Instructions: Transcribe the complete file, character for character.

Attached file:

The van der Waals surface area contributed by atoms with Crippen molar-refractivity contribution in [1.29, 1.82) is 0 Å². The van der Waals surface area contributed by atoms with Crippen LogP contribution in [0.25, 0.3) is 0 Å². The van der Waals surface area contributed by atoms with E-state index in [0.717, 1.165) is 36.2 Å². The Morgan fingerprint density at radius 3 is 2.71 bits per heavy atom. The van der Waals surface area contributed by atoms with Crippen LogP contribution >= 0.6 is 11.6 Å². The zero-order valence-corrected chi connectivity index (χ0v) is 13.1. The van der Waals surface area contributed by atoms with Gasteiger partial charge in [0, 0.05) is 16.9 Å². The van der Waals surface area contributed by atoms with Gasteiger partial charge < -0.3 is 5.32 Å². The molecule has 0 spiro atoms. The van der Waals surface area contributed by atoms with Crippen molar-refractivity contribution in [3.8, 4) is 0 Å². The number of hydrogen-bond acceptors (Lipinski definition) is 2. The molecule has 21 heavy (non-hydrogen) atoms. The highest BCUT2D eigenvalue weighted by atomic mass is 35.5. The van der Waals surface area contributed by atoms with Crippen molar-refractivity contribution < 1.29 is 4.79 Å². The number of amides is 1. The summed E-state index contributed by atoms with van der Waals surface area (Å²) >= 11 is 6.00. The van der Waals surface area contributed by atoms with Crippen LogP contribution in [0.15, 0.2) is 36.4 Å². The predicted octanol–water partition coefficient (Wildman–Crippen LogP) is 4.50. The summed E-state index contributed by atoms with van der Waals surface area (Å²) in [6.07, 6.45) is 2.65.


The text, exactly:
The van der Waals surface area contributed by atoms with Crippen molar-refractivity contribution in [1.29, 1.82) is 0 Å². The van der Waals surface area contributed by atoms with Crippen LogP contribution in [0.25, 0.3) is 0 Å². The van der Waals surface area contributed by atoms with E-state index in [0.717, 1.165) is 36.2 Å². The Morgan fingerprint density at radius 3 is 2.71 bits per heavy atom. The van der Waals surface area contributed by atoms with Crippen LogP contribution >= 0.6 is 11.6 Å². The zero-order valence-corrected chi connectivity index (χ0v) is 13.1. The van der Waals surface area contributed by atoms with Gasteiger partial charge in [0, 0.05) is 16.9 Å². The van der Waals surface area contributed by atoms with Gasteiger partial charge < -0.3 is 5.32 Å². The molecule has 0 spiro atoms. The van der Waals surface area contributed by atoms with Crippen molar-refractivity contribution in [3.8, 4) is 0 Å². The number of hydrogen-bond acceptors (Lipinski definition) is 2. The molecule has 21 heavy (non-hydrogen) atoms. The highest BCUT2D eigenvalue weighted by atomic mass is 35.5. The van der Waals surface area contributed by atoms with Crippen molar-refractivity contribution < 1.29 is 4.79 Å². The number of amides is 1. The summed E-state index contributed by atoms with van der Waals surface area (Å²) >= 11 is 6.00. The van der Waals surface area contributed by atoms with Crippen LogP contribution in [0.15, 0.2) is 36.4 Å². The predicted octanol–water partition coefficient (Wildman–Crippen LogP) is 4.50. The summed E-state index contributed by atoms with van der Waals surface area (Å²) in [6.07, 6.45) is 2.65.